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Tundra
 
Tundra is described as an area where levels of subsoil beneath the surface of the
earth are permanently frozen.  This soil is referred to as
permafrost.  The level of
earth above the permafrost will thaw in the short summer allowing plants to grow.  
This level will then freeze again in the winter and most of the plants will go dormant.  
The permafrost makes it difficult or impossible for trees to root down into the ground,
so one of the characteristics of tundra is that it is often treeless and the land appears
barren.  Another characteristic of tundra is that it, like deserts, receives little
precipitation.  Tundra will also reach extremely frigid temperatures, especially in the
winter when it receives little to no sunlight.  Tundra has two variations, Arctic Tundra
and Alpine Tundra.  Arctic Tundra can be found near or north of the Arctic circle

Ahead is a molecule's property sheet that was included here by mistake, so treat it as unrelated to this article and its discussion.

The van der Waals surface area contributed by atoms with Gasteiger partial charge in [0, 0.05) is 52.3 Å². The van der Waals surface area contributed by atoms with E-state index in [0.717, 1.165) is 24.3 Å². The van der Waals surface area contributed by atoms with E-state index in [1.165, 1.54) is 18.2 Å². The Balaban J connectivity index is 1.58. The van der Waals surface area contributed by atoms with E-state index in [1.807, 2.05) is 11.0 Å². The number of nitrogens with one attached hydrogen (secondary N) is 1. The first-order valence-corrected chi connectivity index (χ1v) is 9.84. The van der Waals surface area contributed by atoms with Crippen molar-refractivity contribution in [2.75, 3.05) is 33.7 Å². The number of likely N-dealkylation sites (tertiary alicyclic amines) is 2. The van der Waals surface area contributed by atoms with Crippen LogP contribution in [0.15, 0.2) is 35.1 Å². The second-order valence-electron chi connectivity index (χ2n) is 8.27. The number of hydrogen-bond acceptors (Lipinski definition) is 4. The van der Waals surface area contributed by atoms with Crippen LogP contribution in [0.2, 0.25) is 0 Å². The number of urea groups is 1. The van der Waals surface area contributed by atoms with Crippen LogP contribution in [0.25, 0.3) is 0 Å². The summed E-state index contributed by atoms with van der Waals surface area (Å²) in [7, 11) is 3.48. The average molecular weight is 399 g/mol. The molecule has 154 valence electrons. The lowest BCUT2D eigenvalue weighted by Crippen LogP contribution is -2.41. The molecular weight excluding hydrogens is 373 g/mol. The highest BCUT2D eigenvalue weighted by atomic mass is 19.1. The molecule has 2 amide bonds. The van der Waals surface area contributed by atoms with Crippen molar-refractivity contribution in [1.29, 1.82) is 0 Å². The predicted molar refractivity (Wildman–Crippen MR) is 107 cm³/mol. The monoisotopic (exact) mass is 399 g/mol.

around the north pole.  Alpine Tundra can be found at various latitudes on earth but
is located at high altitudes on mountains where trees do not grow.     

Areas that have arctic tundra include: northern Alaska, northern Canada, Greenland,
northern Russia, and parts of the Scandinavian Peninsula (Norway, Sweden and
Finland).  

Alpine tundra occurs throughout much of the world at high altitudes, generally
beginning between 10,000 and 11,000 feet.  Alpine tundra has similar conditions to
arctic tundra including plant types and treeless terrain.  Plant types of the alpine
tundra include small shrubs and lichens.    
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